UA-74833448-1 Same Team – Different Look –

Same Team – Different Look

Just like the Beatles sang about – “The Long and Winding Road” is soon coming to a dead end with the departure of second Alison Kreviazuk.

Long-time second Alison Kreviazuk leaves “Team Homan” after deciding to move to Sweden to be with her boyfriend.
Joanne Courtney of Val Sweeting’s rink will join Homan, lead Lisa Weagle and third Emma Miskew next season.

Kreviazuk will close out her 13-year run with Homan at the April 15-20 season-ending Grand Slam Players’ Championships in Summerside.

“It’s been something that I’ve been considering for a while,” Kreviazuk said Tuesday in an interview from Ottawa. “But I gave my team the head’s up a couple months ago and just gave them the idea that this was something I was thinking of, so they may want to consider their options.

“They’ve made an extremely great choice with Joanne. I think she’s going to be a perfect fit for the team.”

The announcement was made two days after the Homan rink won silver at the world championship in Saint John, N.B. The Canadian side dropped a 9-5 decision to Switzerland’s Binia Feltscher in the gold-medal game at Harbour Station.

“It definitely didn’t affect our performance,” Homan said. “If anything, we wanted it that much more.”

The Ottawa-based team won the Scotties Tournament of Hearts for the first time last year and went on to win bronze at the 2013 world championship in Riga, Latvia.

Kreviazuk has spent the last decade curling with Homan and Miskew while Weagle joined the team four years ago.

“Ali is an amazing curler and such a wonderful person, she’s difficult to replace,” Weagle said. “But I think in Joanne we’ve found someone who is a phenomenal curler and in my opinion, the best women’s sweeper in the world. I think that she will be a good fit for our team.

“It will be different but we’re excited about what the next four years have in store for Team Homan.”

Kreviazuk’s peers voted her the winner of the Frances Brodie Award for sportsmanship at last week’s world championship. The 25-year-old also won silver at the 2010 world junior championship as the team’s alternate.

“I think our progress is what was so tremendous,” Kreviazuk said. “Every year we kept improving. Each year there (were) new opportunities. It was such a pleasure to play with (them).

“Every year there was something to celebrate.”

Kreviazuk, who worked at a car dealership for two years before becoming a full-time curler this season, has yet to make a decision about her curling future.

Her boyfriend, Fredrik Lindberg, plays second for Swedish skip Niklas Edin. Sweden won Olympic bronze at the Sochi Games last month and took the world title last year in Victoria.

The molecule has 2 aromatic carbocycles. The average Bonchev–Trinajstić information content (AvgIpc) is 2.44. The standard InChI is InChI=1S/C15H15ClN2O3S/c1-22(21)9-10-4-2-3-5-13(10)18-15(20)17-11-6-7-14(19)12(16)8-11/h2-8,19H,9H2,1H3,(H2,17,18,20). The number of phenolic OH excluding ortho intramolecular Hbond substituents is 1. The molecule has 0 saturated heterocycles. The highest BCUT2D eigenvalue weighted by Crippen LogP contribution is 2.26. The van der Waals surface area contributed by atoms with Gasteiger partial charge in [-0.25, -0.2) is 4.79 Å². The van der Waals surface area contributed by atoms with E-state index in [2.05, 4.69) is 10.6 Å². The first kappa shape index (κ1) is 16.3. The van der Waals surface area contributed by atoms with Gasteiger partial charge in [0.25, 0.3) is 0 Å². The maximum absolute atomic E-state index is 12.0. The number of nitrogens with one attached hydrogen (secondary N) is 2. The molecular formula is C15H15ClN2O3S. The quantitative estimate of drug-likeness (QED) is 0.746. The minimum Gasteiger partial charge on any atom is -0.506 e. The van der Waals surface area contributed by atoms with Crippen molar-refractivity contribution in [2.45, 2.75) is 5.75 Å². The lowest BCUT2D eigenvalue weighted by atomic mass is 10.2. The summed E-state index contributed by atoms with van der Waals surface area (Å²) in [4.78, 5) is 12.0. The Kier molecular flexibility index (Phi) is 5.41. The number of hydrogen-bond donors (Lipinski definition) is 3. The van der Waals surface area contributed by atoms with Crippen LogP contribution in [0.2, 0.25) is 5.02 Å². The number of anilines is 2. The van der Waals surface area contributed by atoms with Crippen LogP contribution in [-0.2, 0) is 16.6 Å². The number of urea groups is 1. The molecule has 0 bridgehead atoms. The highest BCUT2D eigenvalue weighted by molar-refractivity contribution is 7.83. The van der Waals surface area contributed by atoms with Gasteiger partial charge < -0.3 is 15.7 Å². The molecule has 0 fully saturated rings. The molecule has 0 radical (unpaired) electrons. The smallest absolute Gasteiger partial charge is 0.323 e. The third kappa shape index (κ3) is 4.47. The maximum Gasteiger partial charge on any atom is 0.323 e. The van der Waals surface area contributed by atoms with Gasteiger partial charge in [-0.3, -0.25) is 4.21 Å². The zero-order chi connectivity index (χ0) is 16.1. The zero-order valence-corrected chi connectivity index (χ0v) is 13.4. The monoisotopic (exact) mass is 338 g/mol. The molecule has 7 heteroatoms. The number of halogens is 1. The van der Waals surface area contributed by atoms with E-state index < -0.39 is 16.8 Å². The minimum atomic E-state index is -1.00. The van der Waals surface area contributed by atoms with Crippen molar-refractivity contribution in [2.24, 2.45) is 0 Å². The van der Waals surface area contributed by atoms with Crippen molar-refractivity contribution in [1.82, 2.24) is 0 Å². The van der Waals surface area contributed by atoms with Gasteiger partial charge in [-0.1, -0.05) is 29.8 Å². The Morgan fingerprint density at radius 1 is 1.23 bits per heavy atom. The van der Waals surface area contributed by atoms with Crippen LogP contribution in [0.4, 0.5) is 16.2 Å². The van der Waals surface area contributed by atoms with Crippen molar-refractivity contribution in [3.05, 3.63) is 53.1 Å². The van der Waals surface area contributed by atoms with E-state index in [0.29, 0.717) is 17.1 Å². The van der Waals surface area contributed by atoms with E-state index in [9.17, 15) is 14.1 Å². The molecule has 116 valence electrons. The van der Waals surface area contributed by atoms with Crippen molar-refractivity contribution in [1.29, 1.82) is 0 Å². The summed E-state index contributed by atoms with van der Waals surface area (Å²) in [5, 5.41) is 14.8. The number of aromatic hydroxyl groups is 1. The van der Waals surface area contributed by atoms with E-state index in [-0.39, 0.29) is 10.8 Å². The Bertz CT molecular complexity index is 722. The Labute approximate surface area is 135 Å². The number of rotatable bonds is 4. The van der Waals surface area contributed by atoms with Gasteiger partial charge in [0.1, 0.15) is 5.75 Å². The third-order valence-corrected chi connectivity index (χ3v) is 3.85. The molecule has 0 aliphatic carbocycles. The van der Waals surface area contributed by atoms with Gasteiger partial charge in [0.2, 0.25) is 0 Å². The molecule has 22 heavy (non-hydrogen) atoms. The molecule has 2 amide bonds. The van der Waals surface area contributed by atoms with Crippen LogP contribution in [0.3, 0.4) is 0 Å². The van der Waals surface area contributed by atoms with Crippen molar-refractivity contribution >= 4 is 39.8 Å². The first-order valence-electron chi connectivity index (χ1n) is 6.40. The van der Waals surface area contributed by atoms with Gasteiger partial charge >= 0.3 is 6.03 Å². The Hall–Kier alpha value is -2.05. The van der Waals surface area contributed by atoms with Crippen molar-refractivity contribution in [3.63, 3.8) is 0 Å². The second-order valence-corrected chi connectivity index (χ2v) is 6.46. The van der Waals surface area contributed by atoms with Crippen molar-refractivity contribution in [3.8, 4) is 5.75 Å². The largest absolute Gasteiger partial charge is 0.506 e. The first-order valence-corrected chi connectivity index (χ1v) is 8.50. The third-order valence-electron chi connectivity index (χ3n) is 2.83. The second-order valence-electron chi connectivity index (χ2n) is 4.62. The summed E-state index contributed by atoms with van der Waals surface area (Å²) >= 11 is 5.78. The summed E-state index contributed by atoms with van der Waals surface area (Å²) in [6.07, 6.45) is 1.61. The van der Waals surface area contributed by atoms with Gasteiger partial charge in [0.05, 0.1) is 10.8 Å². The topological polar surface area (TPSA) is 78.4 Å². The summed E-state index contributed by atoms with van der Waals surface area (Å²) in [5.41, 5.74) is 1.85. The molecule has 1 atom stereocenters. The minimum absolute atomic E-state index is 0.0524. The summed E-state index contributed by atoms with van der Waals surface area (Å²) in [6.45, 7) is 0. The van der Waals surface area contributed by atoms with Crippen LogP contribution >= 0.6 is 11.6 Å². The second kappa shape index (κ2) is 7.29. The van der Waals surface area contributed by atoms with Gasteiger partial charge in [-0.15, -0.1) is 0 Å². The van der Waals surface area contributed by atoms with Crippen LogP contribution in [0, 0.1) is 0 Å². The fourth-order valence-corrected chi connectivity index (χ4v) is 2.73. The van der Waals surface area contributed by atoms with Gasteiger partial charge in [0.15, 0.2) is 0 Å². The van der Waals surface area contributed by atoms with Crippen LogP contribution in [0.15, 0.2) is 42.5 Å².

“Obviously we’re sad that she’s leaving but I’m really happy that she’s made a decision that makes her happy,” Homan said.

Courtney’s rink finished second to Homan at the national championships last month in Montreal. The 25-year-old from Edmonton plans to live in Ottawa during the curling season.

“We feel Joanne is a great fit with our team and someone who shares our team goals and passion for the game,” Homan said. “It will be a big change but we are excited that she has decided to join us for the next Olympic cycle.”

Courtney has also represented Alberta at two Canadian Interuniversity Sport national championships.

“I was honoured to be asked to join Team Homan,” she said in a statement. “I have played against them on numerous occasions so I know what kind of talent they bring to the table.

I know I have big shoes to fill in replacing Alison and I can’t wait to get on the ice with them to start preparing for next season.

“I had a wonderful run with Val, Dana Ferguson and Rachelle Pidherny and I can’t thank them enough for our seasons together.”

Courtney spent the last three seasons with the Sweeting rink, which is ranked 10th on the World Curling Tour’s order of merit. The skip was surprised when Courtney broke the news to her over the phone Monday night.

“I didn’t see it coming, especially based on conversations that had taken place within the team after the Scotties,” Sweeting said from Vegreville, Alta. “I don’t know when the offer came to her but it is what it is. When opportunities like that come around in curling, you have to take them. We understand, it happens.

“It’s unfortunate for us in this particular moment but all we can do is look forward and keep building.”

Sweeting added her team will take some time to re-assess on what the future holds before deciding on a replacement.